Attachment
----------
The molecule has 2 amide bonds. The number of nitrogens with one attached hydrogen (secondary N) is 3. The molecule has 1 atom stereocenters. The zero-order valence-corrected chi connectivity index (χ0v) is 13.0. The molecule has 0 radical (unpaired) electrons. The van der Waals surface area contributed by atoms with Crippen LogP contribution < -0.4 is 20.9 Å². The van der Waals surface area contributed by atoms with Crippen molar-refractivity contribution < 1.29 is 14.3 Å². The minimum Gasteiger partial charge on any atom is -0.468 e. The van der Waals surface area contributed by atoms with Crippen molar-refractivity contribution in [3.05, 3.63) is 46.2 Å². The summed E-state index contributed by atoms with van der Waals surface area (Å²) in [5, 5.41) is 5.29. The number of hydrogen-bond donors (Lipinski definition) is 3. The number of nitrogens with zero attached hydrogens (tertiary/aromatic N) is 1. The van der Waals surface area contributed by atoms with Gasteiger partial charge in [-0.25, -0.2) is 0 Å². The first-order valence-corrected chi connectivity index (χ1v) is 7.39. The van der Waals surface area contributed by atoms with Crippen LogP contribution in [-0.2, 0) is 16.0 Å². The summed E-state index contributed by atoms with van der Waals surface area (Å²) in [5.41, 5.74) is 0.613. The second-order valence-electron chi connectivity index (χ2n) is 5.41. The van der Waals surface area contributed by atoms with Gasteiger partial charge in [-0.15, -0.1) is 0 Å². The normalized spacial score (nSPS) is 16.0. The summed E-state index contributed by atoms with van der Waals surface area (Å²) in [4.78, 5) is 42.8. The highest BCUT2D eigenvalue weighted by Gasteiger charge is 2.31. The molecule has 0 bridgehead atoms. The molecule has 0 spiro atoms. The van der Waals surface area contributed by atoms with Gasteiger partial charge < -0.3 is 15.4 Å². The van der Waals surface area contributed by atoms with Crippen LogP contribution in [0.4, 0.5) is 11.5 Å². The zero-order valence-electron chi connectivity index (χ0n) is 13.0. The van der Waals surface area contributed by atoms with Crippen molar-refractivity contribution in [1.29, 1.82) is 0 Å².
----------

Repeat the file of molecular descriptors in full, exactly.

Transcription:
The molecule has 2 amide bonds. The number of nitrogens with one attached hydrogen (secondary N) is 3. The molecule has 1 atom stereocenters. The zero-order valence-corrected chi connectivity index (χ0v) is 13.0. The molecule has 0 radical (unpaired) electrons. The van der Waals surface area contributed by atoms with Crippen LogP contribution < -0.4 is 20.9 Å². The van der Waals surface area contributed by atoms with Crippen molar-refractivity contribution < 1.29 is 14.3 Å². The minimum Gasteiger partial charge on any atom is -0.468 e. The van der Waals surface area contributed by atoms with Crippen molar-refractivity contribution in [3.05, 3.63) is 46.2 Å². The summed E-state index contributed by atoms with van der Waals surface area (Å²) in [5, 5.41) is 5.29. The number of hydrogen-bond donors (Lipinski definition) is 3. The number of nitrogens with zero attached hydrogens (tertiary/aromatic N) is 1. The van der Waals surface area contributed by atoms with Gasteiger partial charge in [-0.25, -0.2) is 0 Å². The first-order valence-corrected chi connectivity index (χ1v) is 7.39. The van der Waals surface area contributed by atoms with Crippen LogP contribution in [-0.2, 0) is 16.0 Å². The summed E-state index contributed by atoms with van der Waals surface area (Å²) in [5.41, 5.74) is 0.613. The second-order valence-electron chi connectivity index (χ2n) is 5.41. The van der Waals surface area contributed by atoms with Gasteiger partial charge in [-0.15, -0.1) is 0 Å². The normalized spacial score (nSPS) is 16.0. The summed E-state index contributed by atoms with van der Waals surface area (Å²) in [4.78, 5) is 42.8. The highest BCUT2D eigenvalue weighted by Gasteiger charge is 2.31. The molecule has 0 bridgehead atoms. The molecule has 0 spiro atoms. The van der Waals surface area contributed by atoms with Gasteiger partial charge < -0.3 is 15.4 Å². The van der Waals surface area contributed by atoms with Crippen LogP contribution in [0.4, 0.5) is 11.5 Å². The zero-order valence-electron chi connectivity index (χ0n) is 13.0. The van der Waals surface area contributed by atoms with Crippen molar-refractivity contribution in [1.29, 1.82) is 0 Å².